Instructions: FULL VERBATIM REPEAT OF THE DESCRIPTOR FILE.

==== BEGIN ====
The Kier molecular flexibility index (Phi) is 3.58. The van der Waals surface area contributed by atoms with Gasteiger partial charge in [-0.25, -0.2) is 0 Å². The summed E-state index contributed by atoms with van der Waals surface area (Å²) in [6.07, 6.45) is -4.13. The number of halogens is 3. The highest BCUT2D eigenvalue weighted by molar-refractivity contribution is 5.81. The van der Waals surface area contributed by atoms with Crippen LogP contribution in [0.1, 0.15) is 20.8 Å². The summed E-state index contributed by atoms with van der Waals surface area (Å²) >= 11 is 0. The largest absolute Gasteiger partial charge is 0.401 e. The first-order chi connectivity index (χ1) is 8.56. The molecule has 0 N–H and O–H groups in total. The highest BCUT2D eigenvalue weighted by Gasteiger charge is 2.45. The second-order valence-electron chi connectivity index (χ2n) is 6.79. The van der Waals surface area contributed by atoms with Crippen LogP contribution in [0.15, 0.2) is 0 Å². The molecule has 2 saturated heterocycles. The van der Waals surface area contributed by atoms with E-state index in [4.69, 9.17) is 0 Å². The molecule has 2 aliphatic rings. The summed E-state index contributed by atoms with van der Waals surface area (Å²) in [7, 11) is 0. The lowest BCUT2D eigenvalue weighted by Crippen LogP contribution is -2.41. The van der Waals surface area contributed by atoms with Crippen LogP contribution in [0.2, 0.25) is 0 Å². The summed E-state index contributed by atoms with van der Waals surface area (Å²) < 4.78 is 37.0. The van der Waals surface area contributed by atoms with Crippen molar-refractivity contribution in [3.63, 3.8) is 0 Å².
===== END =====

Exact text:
The Kier molecular flexibility index (Phi) is 3.58. The van der Waals surface area contributed by atoms with Gasteiger partial charge in [-0.25, -0.2) is 0 Å². The summed E-state index contributed by atoms with van der Waals surface area (Å²) in [6.07, 6.45) is -4.13. The number of halogens is 3. The highest BCUT2D eigenvalue weighted by molar-refractivity contribution is 5.81. The van der Waals surface area contributed by atoms with Crippen LogP contribution in [0.1, 0.15) is 20.8 Å². The summed E-state index contributed by atoms with van der Waals surface area (Å²) >= 11 is 0. The largest absolute Gasteiger partial charge is 0.401 e. The first-order chi connectivity index (χ1) is 8.56. The molecule has 0 N–H and O–H groups in total. The highest BCUT2D eigenvalue weighted by Gasteiger charge is 2.45. The second-order valence-electron chi connectivity index (χ2n) is 6.79. The van der Waals surface area contributed by atoms with Crippen LogP contribution in [0.15, 0.2) is 0 Å². The molecule has 2 saturated heterocycles. The van der Waals surface area contributed by atoms with E-state index in [4.69, 9.17) is 0 Å². The molecule has 2 aliphatic rings. The summed E-state index contributed by atoms with van der Waals surface area (Å²) in [7, 11) is 0. The lowest BCUT2D eigenvalue weighted by Crippen LogP contribution is -2.41. The van der Waals surface area contributed by atoms with Crippen LogP contribution in [0.2, 0.25) is 0 Å². The summed E-state index contributed by atoms with van der Waals surface area (Å²) < 4.78 is 37.0. The van der Waals surface area contributed by atoms with Crippen molar-refractivity contribution in [3.63, 3.8) is 0 Å².